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Designing Maps

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Creating captivating and immersive maps is a crucial part of designing engaging Community Islands in Sunflower Land. To begin designing your map, follow the steps outlined below:

1. Download Sunnyside Pack

Obtain the Sunnyside Pack: Sunflower Land utilizes assets from the Sunnyside pack to design land, water, and buildings. Purchase and download this pack, and locate the Tileset > spr_tileset_sunnysideworld_16px.png file. This file will serve as the foundation for your map design.

2. Setup Tiled Map editor

Download Tiled: Tiled is a free map editor widely used for designing game maps. Visit the official Tiled website at https://www.mapeditor.org/ to download the latest version of Tiled. While the details of working with Tiled are beyond the scope of this guide, we recommend exploring beginner tutorials and videos to familiarize yourself with its features and functionality.
You will want to set up a new map, using the Sunnyside tileset above as the tileset https://www.youtube.com/watch?v=IHmF_bRpOAE​

3. Design your layers

It is time to get creative and design your map. You can include unique terrain, resources, paths, decorations and much more!
Naming Conventions for Map Layers: When designing your map, it's helpful to adhere to a consistent naming convention for the layers you create. Here are some recommended naming conventions for your map layers:
  • "Water": This layer is dedicated to placing water tiles on your map.
  • "Ground": Use this layer for the primary ground tiles, forming the base layer of your map.
  • "Path": This layer can be used to create paths or trails for players to navigate.
  • "Decorations Base": This layer serves as the foundation for decorative elements in your map.
  • "Building Base": Use this layer as the base for buildings and structures in your map.
You do not need to follow these conventions, but they will help you collaborate with others.
We will also include support for layers rendering in-front of players. To render a layer in front of a player you can name it "Decorations Layer 2", "Decorations Layer 3", "Decorations Layer 4", "Building Layer 2", "Building Layer 3" or "Building Layer 4".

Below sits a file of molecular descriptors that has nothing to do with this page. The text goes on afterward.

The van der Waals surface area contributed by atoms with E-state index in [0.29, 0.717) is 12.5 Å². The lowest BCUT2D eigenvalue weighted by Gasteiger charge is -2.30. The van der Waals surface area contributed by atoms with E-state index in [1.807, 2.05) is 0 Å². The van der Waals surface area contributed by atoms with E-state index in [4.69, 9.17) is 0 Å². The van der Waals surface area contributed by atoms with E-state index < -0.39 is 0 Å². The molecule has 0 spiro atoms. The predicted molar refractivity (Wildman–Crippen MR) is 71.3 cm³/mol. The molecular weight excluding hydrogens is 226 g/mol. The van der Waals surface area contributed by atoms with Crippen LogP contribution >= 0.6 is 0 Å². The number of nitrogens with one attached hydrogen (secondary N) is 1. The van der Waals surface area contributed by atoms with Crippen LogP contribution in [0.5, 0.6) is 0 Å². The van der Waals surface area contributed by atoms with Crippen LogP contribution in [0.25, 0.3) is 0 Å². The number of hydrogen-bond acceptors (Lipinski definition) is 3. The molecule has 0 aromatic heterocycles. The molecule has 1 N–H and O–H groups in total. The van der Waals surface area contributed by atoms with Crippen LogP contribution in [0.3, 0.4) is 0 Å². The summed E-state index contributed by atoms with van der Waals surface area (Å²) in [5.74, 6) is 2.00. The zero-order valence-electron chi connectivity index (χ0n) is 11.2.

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By using the recommended naming conventions for decoration and building layers, you can ensure that objects appear correctly in relation to the player character. For example, if you want a player to walk behind a tree, place the tree on a higher-numbered decoration or building layer.

4. Add Collisions

Set up a Collision Object Layer: Create a new object layer in Tiled called "Collision."
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In this layer, you can draw rectangles that act as collision objects.
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These shapes will prevent players from walking through them, keeping players within specific boundaries and preventing them from passing through objects or walls.
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5. Export Map

Exporting the Map: Once you have completed your map design in Tiled, go to "File" > "Export As" and save the file as map.json. It is crucial to use the JSON format when saving your map. This file will contain all the necessary information about your map's layout, objects, and collision boundaries.
You can then place this file inside of your Github Repo.

Advanced

How to use a custom tileset?

Do you want to use custom assets on your map such as biomes or themes? You can do so inside of your Scene configuration by specifying a tileset property.
If you are using proprietary assets, ensure you are hosting them on a protected server.
class ExternalScene extends window.BaseScene {
constructor() {
super({
name: "test_island",
map: {
tilesetUrl: "https://your-domain/tileset.png",
},
player: {
spawn: {
x: 210,
y: 280,
},
},
});
}
}